Wednesday, January 08, 2014

Well, I'd say there were two sure facts about the outcome of the Duggan inquiry before it even started, and these were

a) The verdict would almost certainly be "Mistakes were made but everyone acted in good faith and they all emerge with their integrity intact, except maybe for the dead guy", because that's usually the result of just about every inquiry into public officials major and minor, and

b) Huge numbers of people were then going to go apeshit about it along pretty predictable lines.

Now, I'm reflexively inclined towards scepticism for the authorities on issues like the police capping civilians in the street, not least because we've had enough demonstrations recently of how major organisations, public bodies and businesses close ranks in a crisis. 

What I will say is that the immediate "It's a stitch-up!" response from much of the public is understandable, given the number of killings, stadium disasters and official assaults on the citizenry that were dismissed as mere mistakes made in good faith or the paranoia of extreme political groups at the time, only to emerge as the worst kind of criminal skullduggery thirty years later, once everyone involved is safely resigned or dead. 

I mean, look - if the authorities are capable of sliming out of culpability for a Hillsborough disaster or for an all-out militarised assault on the miners or a three-way conspiracy against the nation like the News International scandal, only for the ugly truth to be dragged out years later, that's going to encourage a lot of people to look askance at a Duggan inquiry, or a Chilcot one for that matter.

It's not that every controversy involving the police or the government is necessarily a conspiracy against the public interest.  It's more that even a vague grasp on the history of similar events should naturally incline the citizenry towards a healthy suspicion, in our own interest if nothing else.

10 comments:

Organic cheeseboard said...

Can't disagree with any of that. I have absolutely no idea why the police seemingly think it's ok to actively encourage their officers to meet up and come to a consensus on cases like this before writing their "individual" statements. It is very clear that every officer involved lied in their evidence here, as with the JCDM case (collectively claiming something that the laws of physics demonstrate is impossible, presumably because this is the best story they could come up with to disguise their guilt).

They really don't do themselves any favours do they?

Bruschettaboy said...

Wellllll ... all reasonable generic points, but as with the NatWest Three and Gary McKinnon cases, wouldn't it be a better idea to choose a less ludicrously unattractive test case?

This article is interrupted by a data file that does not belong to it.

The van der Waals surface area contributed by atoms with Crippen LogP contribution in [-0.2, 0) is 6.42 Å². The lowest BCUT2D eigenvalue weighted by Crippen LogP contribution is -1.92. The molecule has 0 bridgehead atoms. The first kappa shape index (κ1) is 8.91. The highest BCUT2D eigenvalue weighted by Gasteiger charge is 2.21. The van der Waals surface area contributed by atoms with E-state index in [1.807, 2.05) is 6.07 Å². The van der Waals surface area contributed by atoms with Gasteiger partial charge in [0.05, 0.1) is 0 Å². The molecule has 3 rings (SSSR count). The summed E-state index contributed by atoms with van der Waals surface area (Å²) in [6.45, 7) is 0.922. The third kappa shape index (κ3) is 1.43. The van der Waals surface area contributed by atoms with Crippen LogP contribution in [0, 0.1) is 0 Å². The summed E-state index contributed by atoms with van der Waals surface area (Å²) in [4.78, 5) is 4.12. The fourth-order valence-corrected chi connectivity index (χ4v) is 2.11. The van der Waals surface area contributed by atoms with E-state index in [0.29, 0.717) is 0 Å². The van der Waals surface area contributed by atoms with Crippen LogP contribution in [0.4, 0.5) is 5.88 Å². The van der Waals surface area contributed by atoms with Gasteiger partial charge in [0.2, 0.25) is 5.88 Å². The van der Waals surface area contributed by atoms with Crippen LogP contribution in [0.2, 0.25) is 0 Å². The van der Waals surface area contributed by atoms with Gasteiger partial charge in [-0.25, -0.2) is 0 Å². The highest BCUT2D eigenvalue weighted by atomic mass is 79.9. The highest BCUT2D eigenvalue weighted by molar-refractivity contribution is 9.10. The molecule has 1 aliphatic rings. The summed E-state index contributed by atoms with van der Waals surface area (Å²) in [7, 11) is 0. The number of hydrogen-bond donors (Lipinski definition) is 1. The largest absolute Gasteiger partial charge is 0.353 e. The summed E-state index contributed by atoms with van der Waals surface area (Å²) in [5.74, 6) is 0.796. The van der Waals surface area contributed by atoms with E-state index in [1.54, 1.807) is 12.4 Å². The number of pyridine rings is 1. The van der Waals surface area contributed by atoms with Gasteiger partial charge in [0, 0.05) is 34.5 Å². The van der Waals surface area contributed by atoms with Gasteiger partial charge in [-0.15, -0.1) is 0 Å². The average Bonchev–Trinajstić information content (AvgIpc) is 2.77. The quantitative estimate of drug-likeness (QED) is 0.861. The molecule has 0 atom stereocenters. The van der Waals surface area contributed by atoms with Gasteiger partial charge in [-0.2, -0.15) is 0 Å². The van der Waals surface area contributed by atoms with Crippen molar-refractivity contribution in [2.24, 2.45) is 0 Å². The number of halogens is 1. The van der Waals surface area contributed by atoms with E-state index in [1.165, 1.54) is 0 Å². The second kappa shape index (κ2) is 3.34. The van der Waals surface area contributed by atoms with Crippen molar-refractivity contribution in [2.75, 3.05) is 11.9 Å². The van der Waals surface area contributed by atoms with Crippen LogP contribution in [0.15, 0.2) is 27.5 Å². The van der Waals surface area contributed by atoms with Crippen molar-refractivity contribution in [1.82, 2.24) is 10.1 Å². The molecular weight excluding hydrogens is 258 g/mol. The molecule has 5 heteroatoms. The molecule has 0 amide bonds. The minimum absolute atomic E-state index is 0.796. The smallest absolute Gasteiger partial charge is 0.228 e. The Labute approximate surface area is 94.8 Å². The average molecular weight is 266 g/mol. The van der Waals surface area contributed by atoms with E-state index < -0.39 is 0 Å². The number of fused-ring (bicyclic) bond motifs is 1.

I mean, this is one of the cases in which it is actually true that mistakes are bound to be made. If you're a career criminal carrying an illegal gun and armed police are after you because they think (with decent reason) that you're about to shoot someone, then when you get out of your car, turn toward the armed policeman who has you covered and raise your hands suddenly, then you need to be thinking:

"ohshitohshitohshit I really hope I get a massive positive stroke of luck right now, because in the natural way of things, I am at very great risk of imminent death".

Not

"hoop de doo, just picked up a copy of Metro and on my way down to the Tube, as long as everyone behaves in a reasonably normal way and nothing out of the ordinary happens, I am highly unlikely to be shot dead today".

This can't be compared to the Menezes case, where a series of horrific organisational fuckups and an atmosphere of repulsive machismo and heightened paranoia led to a completely innocent civilian being killed when he was doing nothing wrong. It's a case where a series of relatively minor fuckups and an atmosphere of entirely legitimate fear led to an armed criminal being killed in circumstances where it might have been avoided.

flyingrodent said...

Much fair-pointness there, and I'm not going to put much time or effort into bashing the coppers in this particular instance.

I thought all this was worth noting because of the "Why are people so very irrational about the police shooting people" tone of a lot of the reaction I've seen.

Well, that reaction can't really be understood without the wider context, which involves many public organisations - and the Met in particular - bullshitting their way out of investigations, only for their culpability to be dragged into the open years later by reporting or FOI.

As with the Natwest Three etc this can often lead to folk jumping on the wrong hobby-horses, but I'd say the inclination towards scepticism is entirely natural and, in the majority of cases, probably advisable.

ejh said...

I'm not going to put much time or effort into bashing the coppers in this particular instance.

I think it's worth putting a fair amount of time bashing the coppers, for the reasons given in the first comment, to wit the monumental amount of police lying involved, which tends to resemble, rather than not resemble, what has occurred in other cases. Also because, you know, what's occurred is the serial abuse of the law to cover up the killing of a black man in London, and because the law is not supposed to be put into abeyance because of the dubious moral qualities of the suspect, and all sorts of other very good reasons.

flyingrodent said...

Yes - to be clear, I mean "by comparison with other, even more flagrant horrors" rather than "Because I think the police have acted with the utmost integrity".